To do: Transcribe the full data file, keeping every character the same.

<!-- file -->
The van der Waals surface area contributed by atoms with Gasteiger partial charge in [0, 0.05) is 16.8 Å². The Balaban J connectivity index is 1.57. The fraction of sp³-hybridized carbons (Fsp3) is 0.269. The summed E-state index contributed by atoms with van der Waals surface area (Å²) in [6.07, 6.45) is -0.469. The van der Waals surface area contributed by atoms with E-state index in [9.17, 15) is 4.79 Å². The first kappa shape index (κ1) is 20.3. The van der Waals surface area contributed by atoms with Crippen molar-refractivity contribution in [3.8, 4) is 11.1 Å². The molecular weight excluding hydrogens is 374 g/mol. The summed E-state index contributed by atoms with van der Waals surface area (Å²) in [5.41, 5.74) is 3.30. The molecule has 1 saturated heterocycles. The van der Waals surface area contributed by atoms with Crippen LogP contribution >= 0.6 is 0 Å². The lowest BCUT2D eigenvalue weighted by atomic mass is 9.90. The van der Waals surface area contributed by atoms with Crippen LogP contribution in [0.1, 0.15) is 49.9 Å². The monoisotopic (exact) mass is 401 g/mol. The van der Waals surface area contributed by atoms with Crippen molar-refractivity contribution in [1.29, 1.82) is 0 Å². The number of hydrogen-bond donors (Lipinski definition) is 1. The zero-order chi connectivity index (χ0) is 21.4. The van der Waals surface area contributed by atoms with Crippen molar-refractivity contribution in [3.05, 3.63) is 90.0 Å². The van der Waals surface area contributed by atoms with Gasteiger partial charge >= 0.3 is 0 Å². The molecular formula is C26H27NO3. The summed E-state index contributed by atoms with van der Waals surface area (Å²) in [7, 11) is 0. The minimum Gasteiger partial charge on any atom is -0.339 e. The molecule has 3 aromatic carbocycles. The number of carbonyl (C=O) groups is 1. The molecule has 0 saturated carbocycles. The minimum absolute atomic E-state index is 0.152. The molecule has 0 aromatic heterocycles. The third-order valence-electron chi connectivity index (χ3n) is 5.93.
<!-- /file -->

The van der Waals surface area contributed by atoms with Gasteiger partial charge in [0, 0.05) is 16.8 Å². The Balaban J connectivity index is 1.57. The fraction of sp³-hybridized carbons (Fsp3) is 0.269. The summed E-state index contributed by atoms with van der Waals surface area (Å²) in [6.07, 6.45) is -0.469. The van der Waals surface area contributed by atoms with E-state index in [9.17, 15) is 4.79 Å². The first kappa shape index (κ1) is 20.3. The van der Waals surface area contributed by atoms with Crippen molar-refractivity contribution in [3.8, 4) is 11.1 Å². The molecular weight excluding hydrogens is 374 g/mol. The summed E-state index contributed by atoms with van der Waals surface area (Å²) in [5.41, 5.74) is 3.30. The molecule has 1 saturated heterocycles. The van der Waals surface area contributed by atoms with Crippen LogP contribution >= 0.6 is 0 Å². The lowest BCUT2D eigenvalue weighted by atomic mass is 9.90. The van der Waals surface area contributed by atoms with Crippen LogP contribution in [0.1, 0.15) is 49.9 Å². The monoisotopic (exact) mass is 401 g/mol. The van der Waals surface area contributed by atoms with Crippen molar-refractivity contribution in [1.29, 1.82) is 0 Å². The number of hydrogen-bond donors (Lipinski definition) is 1. The zero-order chi connectivity index (χ0) is 21.4. The van der Waals surface area contributed by atoms with Crippen molar-refractivity contribution in [3.05, 3.63) is 90.0 Å². The van der Waals surface area contributed by atoms with Gasteiger partial charge >= 0.3 is 0 Å². The molecular formula is C26H27NO3. The summed E-state index contributed by atoms with van der Waals surface area (Å²) in [7, 11) is 0. The minimum Gasteiger partial charge on any atom is -0.339 e. The molecule has 3 aromatic carbocycles. The number of carbonyl (C=O) groups is 1. The molecule has 0 saturated carbocycles. The minimum absolute atomic E-state index is 0.152. The molecule has 0 aromatic heterocycles. The third-order valence-electron chi connectivity index (χ3n) is 5.93.